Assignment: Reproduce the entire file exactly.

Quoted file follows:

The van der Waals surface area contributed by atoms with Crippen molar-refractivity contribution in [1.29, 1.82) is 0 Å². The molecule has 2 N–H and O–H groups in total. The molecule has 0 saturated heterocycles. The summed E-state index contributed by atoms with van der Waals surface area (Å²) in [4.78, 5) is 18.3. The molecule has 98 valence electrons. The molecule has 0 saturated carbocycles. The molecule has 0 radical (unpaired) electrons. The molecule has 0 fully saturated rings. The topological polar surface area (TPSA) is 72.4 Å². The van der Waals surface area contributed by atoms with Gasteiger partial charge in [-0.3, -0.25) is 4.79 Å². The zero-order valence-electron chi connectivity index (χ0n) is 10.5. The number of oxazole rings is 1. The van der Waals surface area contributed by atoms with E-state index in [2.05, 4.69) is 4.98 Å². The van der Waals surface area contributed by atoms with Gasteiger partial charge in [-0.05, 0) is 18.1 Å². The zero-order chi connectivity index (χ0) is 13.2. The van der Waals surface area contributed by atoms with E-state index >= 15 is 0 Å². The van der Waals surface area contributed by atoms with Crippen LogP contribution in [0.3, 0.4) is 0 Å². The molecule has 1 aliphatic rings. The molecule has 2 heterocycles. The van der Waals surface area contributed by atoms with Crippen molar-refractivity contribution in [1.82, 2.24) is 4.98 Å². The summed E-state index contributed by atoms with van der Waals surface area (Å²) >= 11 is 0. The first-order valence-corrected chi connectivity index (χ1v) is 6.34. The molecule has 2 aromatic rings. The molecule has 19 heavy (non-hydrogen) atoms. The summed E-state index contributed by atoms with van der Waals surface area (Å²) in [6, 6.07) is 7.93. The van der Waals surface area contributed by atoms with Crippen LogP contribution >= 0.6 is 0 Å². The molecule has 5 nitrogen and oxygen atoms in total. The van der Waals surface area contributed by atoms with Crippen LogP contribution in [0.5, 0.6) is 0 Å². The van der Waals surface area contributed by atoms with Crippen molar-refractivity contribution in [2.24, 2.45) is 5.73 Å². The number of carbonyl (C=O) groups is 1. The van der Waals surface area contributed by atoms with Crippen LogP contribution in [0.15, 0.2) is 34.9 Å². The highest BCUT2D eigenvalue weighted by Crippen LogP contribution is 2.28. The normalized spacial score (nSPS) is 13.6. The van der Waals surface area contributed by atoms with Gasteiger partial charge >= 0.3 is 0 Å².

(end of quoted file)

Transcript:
The van der Waals surface area contributed by atoms with Crippen molar-refractivity contribution in [1.29, 1.82) is 0 Å². The molecule has 2 N–H and O–H groups in total. The molecule has 0 saturated heterocycles. The summed E-state index contributed by atoms with van der Waals surface area (Å²) in [4.78, 5) is 18.3. The molecule has 98 valence electrons. The molecule has 0 saturated carbocycles. The molecule has 0 radical (unpaired) electrons. The molecule has 0 fully saturated rings. The topological polar surface area (TPSA) is 72.4 Å². The van der Waals surface area contributed by atoms with Gasteiger partial charge in [-0.3, -0.25) is 4.79 Å². The zero-order valence-electron chi connectivity index (χ0n) is 10.5. The number of oxazole rings is 1. The van der Waals surface area contributed by atoms with E-state index in [2.05, 4.69) is 4.98 Å². The van der Waals surface area contributed by atoms with Gasteiger partial charge in [-0.05, 0) is 18.1 Å². The zero-order chi connectivity index (χ0) is 13.2. The van der Waals surface area contributed by atoms with E-state index >= 15 is 0 Å². The van der Waals surface area contributed by atoms with Crippen LogP contribution in [0.3, 0.4) is 0 Å². The molecule has 1 aliphatic rings. The molecule has 2 heterocycles. The van der Waals surface area contributed by atoms with Crippen molar-refractivity contribution in [1.82, 2.24) is 4.98 Å². The summed E-state index contributed by atoms with van der Waals surface area (Å²) >= 11 is 0. The first-order valence-corrected chi connectivity index (χ1v) is 6.34. The molecule has 2 aromatic rings. The molecule has 19 heavy (non-hydrogen) atoms. The summed E-state index contributed by atoms with van der Waals surface area (Å²) in [6, 6.07) is 7.93. The van der Waals surface area contributed by atoms with Crippen LogP contribution >= 0.6 is 0 Å². The molecule has 5 nitrogen and oxygen atoms in total. The van der Waals surface area contributed by atoms with Crippen LogP contribution in [0.5, 0.6) is 0 Å². The van der Waals surface area contributed by atoms with Crippen molar-refractivity contribution in [2.24, 2.45) is 5.73 Å². The number of carbonyl (C=O) groups is 1. The van der Waals surface area contributed by atoms with Crippen LogP contribution in [0.15, 0.2) is 34.9 Å². The highest BCUT2D eigenvalue weighted by Crippen LogP contribution is 2.28. The normalized spacial score (nSPS) is 13.6. The van der Waals surface area contributed by atoms with Gasteiger partial charge >= 0.3 is 0 Å².